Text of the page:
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Back to Earthbodies

“We come from the earth and return to it, and so we live in agriculture as we live in flesh…It is hardly surprising, then, that there should be some profound resemblances between our treatment of our bodies and our treatment of the earth” –Wendell Berry

This quote sums up much of what I am trying to convey in talking about earthbodies. Despite the uniqueness of the human mind, the inventiveness of humans, the “wonders” of technological advancement and the alleged productivity that a competitive capitalist economy creates, our bodies are intricately connected to the earth and we, as humans, must recognize the importance of this basic foundation of our being if we are to be able to nurture and take care of our earthbodies.

The importance of thoughtful consumption: “The household that prepares its own meals in its own kitchen with some intelligent regard for nutritional value, and thus depends on the  grocer only for selected raw materials, exercises an influence on the food industry that reaches from the store all the way back to the seedsman” -Wendell Berry. One of the most important ways to think about ecofeminism is through food. One of the most basic and vital connections between our bodies and the earth is nourishment. At base, humans need shelter, food and water to live (as it turns out, these are seemingly not enough and for many, hard to come by). We take all of these things from the earth; each one deserves thoughtful consideration, and I would like to focus on food. The far-reaching impact made by individual thoughtfulness in relation to food can be abstract, but it is momentous.

Until very recently, I never put a lot of thought into the food that I ate. Food was as simple as knowing to eat when you’re hungry, trying to make sure to balance nutrition and delicious taste for a healthy diet. Last semester I read a book called Eating Animals by Jonathan Safran Foer. As I learned more and more about factory farming, meat consumption, treatment of workers in the meat industry, calamitous environmental impacts, and the silence that surrounds all of these issues, I began to realize that I was a complicit perpetrator of these acts of violence. “Our response to the factory farm is ultimately a test of how we respond to the powerlless, to the most distant, to the voiceless–it is a test of how we act when no one is forcing us to act one oway or another. Consistency is not required, but engagement with the problem is” (Foer 267). My first reaction was to cut meat out of my diet entirely, which I did. As I continued learning more about food and agriculture, I was again forced to think critically about the food choices I made. In Animal, Vegetable, Miracle, Barbara Kingsolver beautifully illustrates the importance of thoughtful, local eating. She and her family commit to eating only food that is grown or purchased locally. Slowly I began to realize that the reasons I had for not eating meat had further implications. If I resolved to simply stop eating meat entirely, but I put little or no thought into other products I consumed, I would not be upholding the values that sparked me to stop eating meat in the first place. Foer says,  “When we lift our forks, we hang our hats somewhere. We set ourselves in one relationsihp or another to farmed animals, farm workers, national economies, and global markets” (Foer 261).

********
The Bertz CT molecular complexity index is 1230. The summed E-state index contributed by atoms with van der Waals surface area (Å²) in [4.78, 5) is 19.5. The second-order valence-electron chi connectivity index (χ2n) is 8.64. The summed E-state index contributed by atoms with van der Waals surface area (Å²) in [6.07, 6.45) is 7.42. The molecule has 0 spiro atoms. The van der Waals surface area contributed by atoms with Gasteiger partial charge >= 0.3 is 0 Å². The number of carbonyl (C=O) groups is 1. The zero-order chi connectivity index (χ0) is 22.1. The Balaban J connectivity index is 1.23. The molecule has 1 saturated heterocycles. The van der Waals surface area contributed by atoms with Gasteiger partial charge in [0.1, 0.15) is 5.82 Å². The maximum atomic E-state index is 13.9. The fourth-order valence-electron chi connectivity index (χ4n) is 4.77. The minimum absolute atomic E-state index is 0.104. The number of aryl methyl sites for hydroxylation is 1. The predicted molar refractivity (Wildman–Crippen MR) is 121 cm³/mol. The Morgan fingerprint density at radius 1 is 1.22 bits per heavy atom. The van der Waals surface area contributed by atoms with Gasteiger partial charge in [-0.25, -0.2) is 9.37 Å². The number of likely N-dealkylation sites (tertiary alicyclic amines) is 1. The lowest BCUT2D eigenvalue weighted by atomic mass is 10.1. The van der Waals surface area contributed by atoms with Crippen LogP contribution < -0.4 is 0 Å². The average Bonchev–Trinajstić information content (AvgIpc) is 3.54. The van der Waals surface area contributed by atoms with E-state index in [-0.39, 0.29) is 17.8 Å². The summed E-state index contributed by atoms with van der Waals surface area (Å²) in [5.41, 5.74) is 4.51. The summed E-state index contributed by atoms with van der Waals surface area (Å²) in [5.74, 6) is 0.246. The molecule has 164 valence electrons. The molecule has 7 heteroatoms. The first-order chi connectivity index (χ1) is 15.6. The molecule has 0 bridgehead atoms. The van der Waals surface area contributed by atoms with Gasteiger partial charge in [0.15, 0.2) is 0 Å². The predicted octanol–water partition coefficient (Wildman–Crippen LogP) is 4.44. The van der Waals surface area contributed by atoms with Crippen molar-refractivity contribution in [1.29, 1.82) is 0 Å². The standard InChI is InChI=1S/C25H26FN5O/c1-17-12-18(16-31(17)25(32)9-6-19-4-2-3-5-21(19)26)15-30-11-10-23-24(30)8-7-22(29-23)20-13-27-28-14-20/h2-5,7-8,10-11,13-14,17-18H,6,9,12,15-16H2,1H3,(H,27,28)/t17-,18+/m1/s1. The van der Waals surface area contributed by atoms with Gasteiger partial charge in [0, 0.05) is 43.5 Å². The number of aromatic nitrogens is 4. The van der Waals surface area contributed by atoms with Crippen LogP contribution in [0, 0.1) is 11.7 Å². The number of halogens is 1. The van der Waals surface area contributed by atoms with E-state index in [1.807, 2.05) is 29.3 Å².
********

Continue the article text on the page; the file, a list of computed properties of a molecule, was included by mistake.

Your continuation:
My point can’t be said more eloquently. If we are fortunate enough, we interact with and consume food every day; this food comes from the earth and is cycled through our bodies and back to the earth. If we stop to think about it, this is an intensely intimate interaction between our bodies and the earth. Thus, this interaction deserves thoughtfulness. If our food industry was more thoughtfully organized, the benefits would be monumental. Imagine a world in which food was grown by passionate individuals who have a stake in the continued nourishment of the earth, where every animal slaughtered was appreciated for its sacrifice, where instead of being expected at every meal in great quantity for little cost, meat consumption required thought and thankfulness, where instead of demanding, expecting and consuming vegetables that are not in season or fruits that come from half-way around the world we ate locally and seasonally, where we made it a priority to make sure every mouth is fed rather than make sure we have an incredulous amount of meat being sold in every store and restaurant. If this were the case, workers that grow food would have a better quality of life, animals would have a better quality of life, there would be less chemicals in our food, in our bodies, in the earth, there would be less death caused by starvation, we would be healthier, there would be less pollution, and the practice of thoughtfulness would spread to other areas of our lives. “We eat as sons and daugthers, as families, as communities, as generations, as nations, and increasingly as a globe. We can’t stop our eating from radiating influence even if we want to” (Foer 261).